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You do have the option to pre-book a gondola ride through a service like GetYourGuide. The benefit of this is it’s the only way to pay by credit card. However, the downside is it typically costs more. Most commonly the gondolier is paid at the end of the ride and with cash only. If you’ve enjoyed the experience, you can tip, but it’s not expected.
Gondoliers are not guaranteed to sing. Some do, but it’s not automatically part of the ride. If this is important to you, a ride with music can be booked in advance online through GetYourGuide and similar services. This will include a singer and accordion player.
If you’re looking for a quiet ride with few other gondolas in the canals, then morning is the best option. If you’re visiting during the heat of the summer, morning will also be much cooler. Late afternoons and evenings definitely get busy along the canals, so if this concerns you, it may not be the best option. On the flip side, the canals really come to life when there are plenty of boats and the gondoliers are interacting.
Our Gondola Ride In Venice
We waited until our last night in Venice to ride a gondola. As we walked through the city for two days we looked at the different boats and docks, and considered our options. We decided to ride shortly before sunset. Fortunately, this qualified as a day time ride, so we paid 80 Euros.
We found a lone gondolier waiting at the end of Rio Della Zecca, just in front of the Royal Gardens. He was polite and eager, so we boarded the boat. The docks at St. Mark’s Square were a bit too chaotic for me, so I appreciated the quiet of this particular place.
Our gondolier did not sing, and I hadn’t expected him to do so. However, he occasionally pointed out interesting sights along the way. Jason and I held hands, took plenty of photos and videos, and simply appreciated the beauty of Venice’s canals.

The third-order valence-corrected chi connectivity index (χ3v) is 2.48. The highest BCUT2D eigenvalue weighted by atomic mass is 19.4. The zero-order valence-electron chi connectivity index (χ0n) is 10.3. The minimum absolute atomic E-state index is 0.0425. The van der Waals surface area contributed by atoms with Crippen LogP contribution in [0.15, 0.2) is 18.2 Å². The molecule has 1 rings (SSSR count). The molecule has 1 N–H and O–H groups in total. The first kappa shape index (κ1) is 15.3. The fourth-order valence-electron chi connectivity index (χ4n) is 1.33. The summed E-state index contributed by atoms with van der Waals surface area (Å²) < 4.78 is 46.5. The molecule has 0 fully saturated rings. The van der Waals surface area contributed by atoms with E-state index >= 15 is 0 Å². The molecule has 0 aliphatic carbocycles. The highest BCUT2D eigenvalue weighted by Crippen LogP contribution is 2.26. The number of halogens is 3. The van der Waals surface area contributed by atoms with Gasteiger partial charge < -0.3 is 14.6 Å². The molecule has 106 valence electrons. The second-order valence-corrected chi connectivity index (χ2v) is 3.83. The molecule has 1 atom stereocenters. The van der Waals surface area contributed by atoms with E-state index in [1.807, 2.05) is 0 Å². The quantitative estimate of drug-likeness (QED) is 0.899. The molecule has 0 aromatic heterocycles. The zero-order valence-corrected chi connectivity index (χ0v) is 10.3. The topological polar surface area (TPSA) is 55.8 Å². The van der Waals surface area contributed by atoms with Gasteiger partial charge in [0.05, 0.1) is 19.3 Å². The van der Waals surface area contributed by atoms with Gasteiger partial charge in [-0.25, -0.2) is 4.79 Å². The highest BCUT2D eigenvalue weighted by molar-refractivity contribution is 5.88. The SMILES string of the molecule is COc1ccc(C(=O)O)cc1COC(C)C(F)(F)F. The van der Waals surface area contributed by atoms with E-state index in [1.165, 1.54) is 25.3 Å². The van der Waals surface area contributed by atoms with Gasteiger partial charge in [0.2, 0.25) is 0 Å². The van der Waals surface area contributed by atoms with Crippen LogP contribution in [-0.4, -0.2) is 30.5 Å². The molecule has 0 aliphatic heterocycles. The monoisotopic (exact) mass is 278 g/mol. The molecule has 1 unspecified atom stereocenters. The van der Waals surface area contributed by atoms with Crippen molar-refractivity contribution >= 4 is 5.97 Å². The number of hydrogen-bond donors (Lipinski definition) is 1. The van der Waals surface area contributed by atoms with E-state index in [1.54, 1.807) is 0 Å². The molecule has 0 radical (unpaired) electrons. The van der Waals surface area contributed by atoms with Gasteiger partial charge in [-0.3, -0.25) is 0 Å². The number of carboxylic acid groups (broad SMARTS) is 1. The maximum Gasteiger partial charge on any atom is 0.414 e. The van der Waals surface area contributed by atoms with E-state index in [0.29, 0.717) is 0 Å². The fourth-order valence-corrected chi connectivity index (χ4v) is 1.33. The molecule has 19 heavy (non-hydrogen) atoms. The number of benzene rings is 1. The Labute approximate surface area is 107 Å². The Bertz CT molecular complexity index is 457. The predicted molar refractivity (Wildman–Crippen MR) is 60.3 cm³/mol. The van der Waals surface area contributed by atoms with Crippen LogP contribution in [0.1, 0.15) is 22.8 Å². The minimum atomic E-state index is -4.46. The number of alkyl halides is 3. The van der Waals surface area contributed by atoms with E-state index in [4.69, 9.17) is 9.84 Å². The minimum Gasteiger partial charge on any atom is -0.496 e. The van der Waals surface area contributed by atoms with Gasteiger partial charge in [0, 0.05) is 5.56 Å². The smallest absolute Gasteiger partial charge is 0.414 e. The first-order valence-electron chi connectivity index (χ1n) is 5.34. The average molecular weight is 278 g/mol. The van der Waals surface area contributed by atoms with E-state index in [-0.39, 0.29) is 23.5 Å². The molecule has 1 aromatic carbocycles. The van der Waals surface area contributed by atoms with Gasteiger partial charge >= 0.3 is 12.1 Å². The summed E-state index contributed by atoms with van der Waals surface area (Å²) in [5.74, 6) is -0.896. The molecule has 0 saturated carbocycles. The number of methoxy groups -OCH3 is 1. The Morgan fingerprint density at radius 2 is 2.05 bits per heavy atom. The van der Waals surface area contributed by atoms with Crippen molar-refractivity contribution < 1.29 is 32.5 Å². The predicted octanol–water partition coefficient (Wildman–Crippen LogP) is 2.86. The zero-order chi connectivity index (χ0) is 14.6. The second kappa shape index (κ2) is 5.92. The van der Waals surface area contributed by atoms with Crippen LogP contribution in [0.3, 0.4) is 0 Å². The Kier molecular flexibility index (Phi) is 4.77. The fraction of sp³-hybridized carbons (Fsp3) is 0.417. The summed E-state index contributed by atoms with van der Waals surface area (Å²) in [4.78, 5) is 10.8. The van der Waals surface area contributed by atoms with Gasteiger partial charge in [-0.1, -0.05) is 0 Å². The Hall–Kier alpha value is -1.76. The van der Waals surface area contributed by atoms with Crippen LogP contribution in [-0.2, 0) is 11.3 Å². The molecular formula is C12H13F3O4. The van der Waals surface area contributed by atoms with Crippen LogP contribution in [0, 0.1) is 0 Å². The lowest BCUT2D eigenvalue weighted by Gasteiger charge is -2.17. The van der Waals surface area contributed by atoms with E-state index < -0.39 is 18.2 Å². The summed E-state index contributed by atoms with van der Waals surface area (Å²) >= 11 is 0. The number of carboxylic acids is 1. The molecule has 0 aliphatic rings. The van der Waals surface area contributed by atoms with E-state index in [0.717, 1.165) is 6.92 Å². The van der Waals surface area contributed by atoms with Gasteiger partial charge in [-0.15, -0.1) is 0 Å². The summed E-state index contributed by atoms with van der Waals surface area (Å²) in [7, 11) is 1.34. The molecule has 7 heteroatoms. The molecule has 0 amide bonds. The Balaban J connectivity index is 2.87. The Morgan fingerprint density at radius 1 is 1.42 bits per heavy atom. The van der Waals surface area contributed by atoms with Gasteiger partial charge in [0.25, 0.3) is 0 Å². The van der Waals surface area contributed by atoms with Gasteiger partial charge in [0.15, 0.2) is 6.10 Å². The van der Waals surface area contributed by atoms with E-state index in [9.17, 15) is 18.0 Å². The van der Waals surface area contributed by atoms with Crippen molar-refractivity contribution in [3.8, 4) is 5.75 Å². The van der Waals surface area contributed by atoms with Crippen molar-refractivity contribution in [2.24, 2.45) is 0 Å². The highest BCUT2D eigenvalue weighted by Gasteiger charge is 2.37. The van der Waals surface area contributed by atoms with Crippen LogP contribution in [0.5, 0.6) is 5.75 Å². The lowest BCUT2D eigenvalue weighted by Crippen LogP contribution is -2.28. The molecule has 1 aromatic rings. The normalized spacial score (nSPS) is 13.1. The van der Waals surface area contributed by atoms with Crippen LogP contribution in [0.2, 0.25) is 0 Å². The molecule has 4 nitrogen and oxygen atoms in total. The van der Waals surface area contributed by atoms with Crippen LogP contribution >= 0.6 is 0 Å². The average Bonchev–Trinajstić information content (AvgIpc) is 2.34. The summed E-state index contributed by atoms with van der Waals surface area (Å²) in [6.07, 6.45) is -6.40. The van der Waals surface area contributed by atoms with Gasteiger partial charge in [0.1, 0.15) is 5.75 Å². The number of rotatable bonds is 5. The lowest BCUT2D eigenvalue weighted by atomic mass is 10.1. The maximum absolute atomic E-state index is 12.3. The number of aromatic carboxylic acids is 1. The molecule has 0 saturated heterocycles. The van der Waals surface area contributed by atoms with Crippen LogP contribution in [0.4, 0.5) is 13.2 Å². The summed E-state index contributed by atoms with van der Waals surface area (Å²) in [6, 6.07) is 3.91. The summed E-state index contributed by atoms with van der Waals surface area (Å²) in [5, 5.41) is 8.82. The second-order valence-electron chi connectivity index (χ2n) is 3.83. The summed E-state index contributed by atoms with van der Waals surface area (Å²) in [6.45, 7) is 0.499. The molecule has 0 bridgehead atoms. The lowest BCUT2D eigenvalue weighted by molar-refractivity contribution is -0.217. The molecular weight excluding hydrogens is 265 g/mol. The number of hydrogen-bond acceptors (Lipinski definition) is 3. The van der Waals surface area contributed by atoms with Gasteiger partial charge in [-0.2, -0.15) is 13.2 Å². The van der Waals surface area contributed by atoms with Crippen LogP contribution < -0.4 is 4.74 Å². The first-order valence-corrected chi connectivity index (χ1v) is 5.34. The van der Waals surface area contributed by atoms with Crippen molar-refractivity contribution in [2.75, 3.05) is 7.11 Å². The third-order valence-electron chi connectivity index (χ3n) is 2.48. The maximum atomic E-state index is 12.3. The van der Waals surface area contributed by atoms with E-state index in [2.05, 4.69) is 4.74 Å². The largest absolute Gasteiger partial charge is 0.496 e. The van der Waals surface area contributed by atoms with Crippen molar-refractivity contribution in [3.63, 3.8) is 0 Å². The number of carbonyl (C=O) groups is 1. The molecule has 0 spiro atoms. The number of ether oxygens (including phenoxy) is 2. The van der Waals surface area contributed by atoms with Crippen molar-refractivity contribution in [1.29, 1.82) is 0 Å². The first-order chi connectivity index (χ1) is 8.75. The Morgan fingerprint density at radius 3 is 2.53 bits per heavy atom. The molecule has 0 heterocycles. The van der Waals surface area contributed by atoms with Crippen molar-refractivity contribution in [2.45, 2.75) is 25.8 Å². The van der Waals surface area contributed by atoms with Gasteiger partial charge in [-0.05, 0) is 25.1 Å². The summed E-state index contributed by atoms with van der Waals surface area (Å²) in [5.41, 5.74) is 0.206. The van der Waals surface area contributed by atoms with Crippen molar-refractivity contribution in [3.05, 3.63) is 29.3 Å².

We also had the fortunate experience of listening to music from another boat. A boat ahead of us had hired both a singer and an accordion player, and thanks to the acoustics of the canals, we could hear it clearly.
Most of our ride was through random canals, none that I would particularly remember. We enjoyed watching boats and gondoliers ahead of us, seeing people walking over the bridges, and admiring the homes lining the canals. Gondoliers spoke to one another in Italian, adding to the ambiance of the whole ride.
Finally we entered the Grand Canal for our final few minutes. A few gondolas were ahead of us as the sun was just beginning to set. This might have been my favorite moment in Italy. It was magical.
As we returned to the dock, our gondolier kindly took our pictures, making sure the Royal Garden was in the background.
The Verdict–Riding A Gondola In Venice Is Worth Every Penny
Jason and I are in total agreement, the gondola ride in Venice was worth every penny. In fact we tipped our gondolier, so we paid more than 80 Euros.
I was determined to ride a gondola, but I had realistic expectations. I knew it was expensive, the ride was relatively short, and the gondolier probably wouldn’t sing. I was not expecting to see any major sights along the way. In fact I didn’t know we would return on the Grand Canal, so that was a nice surprise. I’ve read about rude gondoliers, but since ours was so polite and helpful, we didn’t have that experience. Overall, my expectations were reasonable, and therefore easily exceeded.
If you’re planning to visit Venice, I definitely recommend a gondola ride.